I have yet another author to add to my list of new favorites--Cynthia Ozick. I'm glad I decided to just randomly pick essays to read rather than drawing from only one book and in the order that they were printed. I think I favor serendipity over a rigid reading plan. This week I picked up The Best American Essays of the Century edited by Joyce Carol Oates and idly flipped through looking for something that looked interesting. I've never read anything by Cynthia Ozick and know very little about her, but when I read the first line of her essay "A Drugstore in Winter" I knew I had to keep reading.
"This is about reading; a drugstore in winter; the gold leaf on the dome of the Boston State House; also loss, panic and dread."
All this in only six pages, and beautifully written, too! The essay was first published in The New York Times Book Review in 1982 and later collected in Art & Ardor. In the biographical notes Ozick is quoted as saying " An essay is a thing of the imagination...A genuine essay has no educational, polemical, or sociopolitical use; it is the movement of a free mind at play." I'm not entirely sure that's accurate, or that I agree at any rate (but keep in mind I am relatively new still to the essay form and thus still a novice), but it does shed light on how she works and thinks.
In "A Drugstore in Winter" there is a certain sense of a free mind at play as she looks back at her childhood in the Bronx during the Depression. In this very memoir-ish essay she writes about how she became a writer through her love of reading.
"In the Park View Pharmacy, in the winter dusk, the heart in my body is revolving like the goldfish fleet-finned in their clear bowls. The librarians are still warming up over their coffee. They do no recognize me, though only half an hour ago I was scrabbling in the mud around the two heavy boxes from the Traveling Library--oafish crates tossed with a thump to the ground. One box contains magazines--Boy's Life, The American Girl, Popular Mechanix. But the other! The other transforms me. It is tumbled with storybooks, with clandestine intimations and transfigurations."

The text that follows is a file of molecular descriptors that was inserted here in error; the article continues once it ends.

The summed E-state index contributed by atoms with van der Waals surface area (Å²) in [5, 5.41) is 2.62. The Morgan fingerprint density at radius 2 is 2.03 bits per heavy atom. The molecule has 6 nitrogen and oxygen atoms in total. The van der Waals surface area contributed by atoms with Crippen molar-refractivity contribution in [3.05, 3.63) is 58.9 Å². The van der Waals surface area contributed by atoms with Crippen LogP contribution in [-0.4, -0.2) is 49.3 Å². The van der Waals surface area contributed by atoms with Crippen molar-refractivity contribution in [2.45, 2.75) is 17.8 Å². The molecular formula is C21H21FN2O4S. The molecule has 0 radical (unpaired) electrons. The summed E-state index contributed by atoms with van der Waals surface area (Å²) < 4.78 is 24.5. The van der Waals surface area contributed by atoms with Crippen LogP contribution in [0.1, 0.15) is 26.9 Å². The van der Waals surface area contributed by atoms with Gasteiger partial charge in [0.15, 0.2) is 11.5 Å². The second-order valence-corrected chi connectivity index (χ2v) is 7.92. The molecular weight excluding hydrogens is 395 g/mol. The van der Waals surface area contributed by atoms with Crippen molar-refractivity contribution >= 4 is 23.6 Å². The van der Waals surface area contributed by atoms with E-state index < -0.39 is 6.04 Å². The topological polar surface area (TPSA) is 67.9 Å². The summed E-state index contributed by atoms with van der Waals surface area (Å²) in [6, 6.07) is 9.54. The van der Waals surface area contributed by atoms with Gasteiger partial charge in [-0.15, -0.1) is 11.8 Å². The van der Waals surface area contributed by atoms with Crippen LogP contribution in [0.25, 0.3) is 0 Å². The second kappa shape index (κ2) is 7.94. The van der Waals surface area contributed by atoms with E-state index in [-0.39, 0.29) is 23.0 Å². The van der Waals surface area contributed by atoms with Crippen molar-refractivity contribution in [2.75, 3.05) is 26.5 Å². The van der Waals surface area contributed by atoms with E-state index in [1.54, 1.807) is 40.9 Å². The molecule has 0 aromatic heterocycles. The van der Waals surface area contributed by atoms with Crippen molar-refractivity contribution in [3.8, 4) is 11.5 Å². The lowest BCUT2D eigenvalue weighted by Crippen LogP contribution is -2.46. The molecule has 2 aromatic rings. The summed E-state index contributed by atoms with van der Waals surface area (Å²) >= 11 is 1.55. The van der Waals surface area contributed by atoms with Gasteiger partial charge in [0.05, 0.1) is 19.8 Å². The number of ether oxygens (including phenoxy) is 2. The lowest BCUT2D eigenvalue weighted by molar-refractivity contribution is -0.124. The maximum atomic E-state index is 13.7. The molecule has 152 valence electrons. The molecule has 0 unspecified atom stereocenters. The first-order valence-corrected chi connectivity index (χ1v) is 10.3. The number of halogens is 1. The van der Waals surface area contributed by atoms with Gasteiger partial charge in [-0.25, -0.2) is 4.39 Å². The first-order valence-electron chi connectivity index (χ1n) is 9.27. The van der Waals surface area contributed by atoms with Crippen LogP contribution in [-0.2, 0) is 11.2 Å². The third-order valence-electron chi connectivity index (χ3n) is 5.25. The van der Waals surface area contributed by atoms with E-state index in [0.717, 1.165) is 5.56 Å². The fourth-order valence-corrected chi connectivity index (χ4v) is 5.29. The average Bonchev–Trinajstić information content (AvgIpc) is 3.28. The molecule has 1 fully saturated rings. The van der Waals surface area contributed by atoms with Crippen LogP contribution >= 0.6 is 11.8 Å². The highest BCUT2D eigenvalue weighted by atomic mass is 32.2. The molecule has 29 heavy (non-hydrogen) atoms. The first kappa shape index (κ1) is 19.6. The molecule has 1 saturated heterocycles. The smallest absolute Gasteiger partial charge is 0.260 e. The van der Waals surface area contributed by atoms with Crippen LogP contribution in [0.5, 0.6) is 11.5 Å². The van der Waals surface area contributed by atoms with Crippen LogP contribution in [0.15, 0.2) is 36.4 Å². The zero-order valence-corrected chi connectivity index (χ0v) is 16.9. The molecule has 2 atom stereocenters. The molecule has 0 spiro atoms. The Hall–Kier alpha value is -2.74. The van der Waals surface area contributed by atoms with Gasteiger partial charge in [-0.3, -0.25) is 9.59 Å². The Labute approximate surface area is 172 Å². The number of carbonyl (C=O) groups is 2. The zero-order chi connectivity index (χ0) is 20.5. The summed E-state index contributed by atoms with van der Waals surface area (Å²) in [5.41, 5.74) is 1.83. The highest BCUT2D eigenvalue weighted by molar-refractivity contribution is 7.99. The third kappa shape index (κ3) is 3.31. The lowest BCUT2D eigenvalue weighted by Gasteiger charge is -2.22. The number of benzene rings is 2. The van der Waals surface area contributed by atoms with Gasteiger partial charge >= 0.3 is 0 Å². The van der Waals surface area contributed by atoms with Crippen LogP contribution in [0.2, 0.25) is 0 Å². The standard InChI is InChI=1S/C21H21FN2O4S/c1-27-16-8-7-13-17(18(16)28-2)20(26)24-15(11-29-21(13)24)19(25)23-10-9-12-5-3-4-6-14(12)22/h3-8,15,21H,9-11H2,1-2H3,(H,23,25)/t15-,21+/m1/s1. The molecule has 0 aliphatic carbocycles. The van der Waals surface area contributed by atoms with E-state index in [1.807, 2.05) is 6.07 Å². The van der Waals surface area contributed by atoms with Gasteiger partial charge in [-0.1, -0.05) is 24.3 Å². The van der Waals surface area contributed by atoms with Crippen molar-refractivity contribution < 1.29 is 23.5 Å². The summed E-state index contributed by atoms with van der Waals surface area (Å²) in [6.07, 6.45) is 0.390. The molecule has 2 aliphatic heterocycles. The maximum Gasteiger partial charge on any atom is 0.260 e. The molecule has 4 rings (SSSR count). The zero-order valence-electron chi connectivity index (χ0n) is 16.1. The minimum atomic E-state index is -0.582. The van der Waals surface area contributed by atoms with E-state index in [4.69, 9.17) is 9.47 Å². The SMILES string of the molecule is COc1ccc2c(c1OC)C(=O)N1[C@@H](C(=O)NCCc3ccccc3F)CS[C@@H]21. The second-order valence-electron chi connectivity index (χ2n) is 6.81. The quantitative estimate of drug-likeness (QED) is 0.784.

She picked the two fattest books from the box, as they would last longer. Books came her way through a variety of sources though, including her brother "who doesn't like me". The family drugstore has its own lending library and relatives will often leave behind books.
"Norma Foti, a whole year older, transmits a rumor about Louisa May Alcott; afterward I read Little Women a thousand times. Ten thousand! I am no longer incognito, no even to myself. I am Jo in her 'vortex'; not Jo exactly, but some Jo-of-the-future. I am under an enchantment; who I truly am must be deferred, waited for and waited for."
For all her fond memories, though, there is a tinge of sadness as well in her writing. Although as a child she doesn't understand what the Depression means, she still sees her parents working hard in their drugstore late into the night worried over the increasing rent. she sees a family with children living in a boxcar and thinks how she would like to trade places and her father often reminds her of her grandparents still in Moscow living in poverty. She doesn't like school, where she doesn't sing Christmas carols and is often accused of deicide. She calls herself "a luckless goosegirl, friendless and forlorn." But someday she will escape.
"Someday, when I am free of P.S. 71, I will write stories; meanwhile, in winter dusk, in the Park View, in the secret bliss of the Violet Fairy Book, I both see and do not see how these grains of life will stay forever."
I really enjoyed reading this essay. It's hard not to enjoy reading about someone else who loves to read, but she very subtley weaves together her happier recollections with the reality of a harsh childhood in an unsentimental manner. I couldn't find this online, but it's well worth searching out and reading! By the way check out this interview with Ozick that appeared in The Atlantic--very insightful.